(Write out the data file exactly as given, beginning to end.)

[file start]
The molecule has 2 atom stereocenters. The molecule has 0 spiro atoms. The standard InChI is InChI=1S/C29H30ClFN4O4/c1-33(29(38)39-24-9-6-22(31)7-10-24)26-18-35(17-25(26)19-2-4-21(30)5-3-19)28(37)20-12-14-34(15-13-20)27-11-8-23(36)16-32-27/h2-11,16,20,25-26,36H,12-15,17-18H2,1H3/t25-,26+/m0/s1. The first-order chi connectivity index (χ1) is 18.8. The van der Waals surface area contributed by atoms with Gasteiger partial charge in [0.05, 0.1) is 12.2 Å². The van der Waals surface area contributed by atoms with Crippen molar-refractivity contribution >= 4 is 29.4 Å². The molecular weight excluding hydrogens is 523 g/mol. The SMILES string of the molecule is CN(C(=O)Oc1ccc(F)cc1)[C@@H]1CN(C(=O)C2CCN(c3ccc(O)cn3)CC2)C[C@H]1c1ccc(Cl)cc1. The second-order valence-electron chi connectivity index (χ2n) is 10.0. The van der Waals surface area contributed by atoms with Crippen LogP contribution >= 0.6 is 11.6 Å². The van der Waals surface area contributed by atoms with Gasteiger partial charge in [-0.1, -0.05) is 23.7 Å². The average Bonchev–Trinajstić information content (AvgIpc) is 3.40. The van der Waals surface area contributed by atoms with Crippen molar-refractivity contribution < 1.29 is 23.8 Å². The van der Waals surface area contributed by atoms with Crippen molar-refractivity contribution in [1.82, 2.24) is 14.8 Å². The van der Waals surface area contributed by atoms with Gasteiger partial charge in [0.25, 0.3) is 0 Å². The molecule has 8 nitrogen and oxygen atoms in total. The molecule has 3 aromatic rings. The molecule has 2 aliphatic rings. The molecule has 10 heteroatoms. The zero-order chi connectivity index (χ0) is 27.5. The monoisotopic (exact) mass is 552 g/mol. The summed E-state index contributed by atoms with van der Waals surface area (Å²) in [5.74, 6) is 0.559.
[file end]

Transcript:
The molecule has 2 atom stereocenters. The molecule has 0 spiro atoms. The standard InChI is InChI=1S/C29H30ClFN4O4/c1-33(29(38)39-24-9-6-22(31)7-10-24)26-18-35(17-25(26)19-2-4-21(30)5-3-19)28(37)20-12-14-34(15-13-20)27-11-8-23(36)16-32-27/h2-11,16,20,25-26,36H,12-15,17-18H2,1H3/t25-,26+/m0/s1. The first-order chi connectivity index (χ1) is 18.8. The van der Waals surface area contributed by atoms with Gasteiger partial charge in [0.05, 0.1) is 12.2 Å². The van der Waals surface area contributed by atoms with Crippen molar-refractivity contribution >= 4 is 29.4 Å². The molecular weight excluding hydrogens is 523 g/mol. The SMILES string of the molecule is CN(C(=O)Oc1ccc(F)cc1)[C@@H]1CN(C(=O)C2CCN(c3ccc(O)cn3)CC2)C[C@H]1c1ccc(Cl)cc1. The second-order valence-electron chi connectivity index (χ2n) is 10.0. The van der Waals surface area contributed by atoms with Crippen LogP contribution >= 0.6 is 11.6 Å². The van der Waals surface area contributed by atoms with Gasteiger partial charge in [-0.1, -0.05) is 23.7 Å². The average Bonchev–Trinajstić information content (AvgIpc) is 3.40. The van der Waals surface area contributed by atoms with Crippen molar-refractivity contribution < 1.29 is 23.8 Å². The van der Waals surface area contributed by atoms with Crippen molar-refractivity contribution in [1.82, 2.24) is 14.8 Å². The van der Waals surface area contributed by atoms with Gasteiger partial charge in [0.25, 0.3) is 0 Å². The molecule has 8 nitrogen and oxygen atoms in total. The molecule has 3 aromatic rings. The molecule has 2 aliphatic rings. The molecule has 10 heteroatoms. The zero-order chi connectivity index (χ0) is 27.5. The monoisotopic (exact) mass is 552 g/mol. The summed E-state index contributed by atoms with van der Waals surface area (Å²) in [5.74, 6) is 0.559.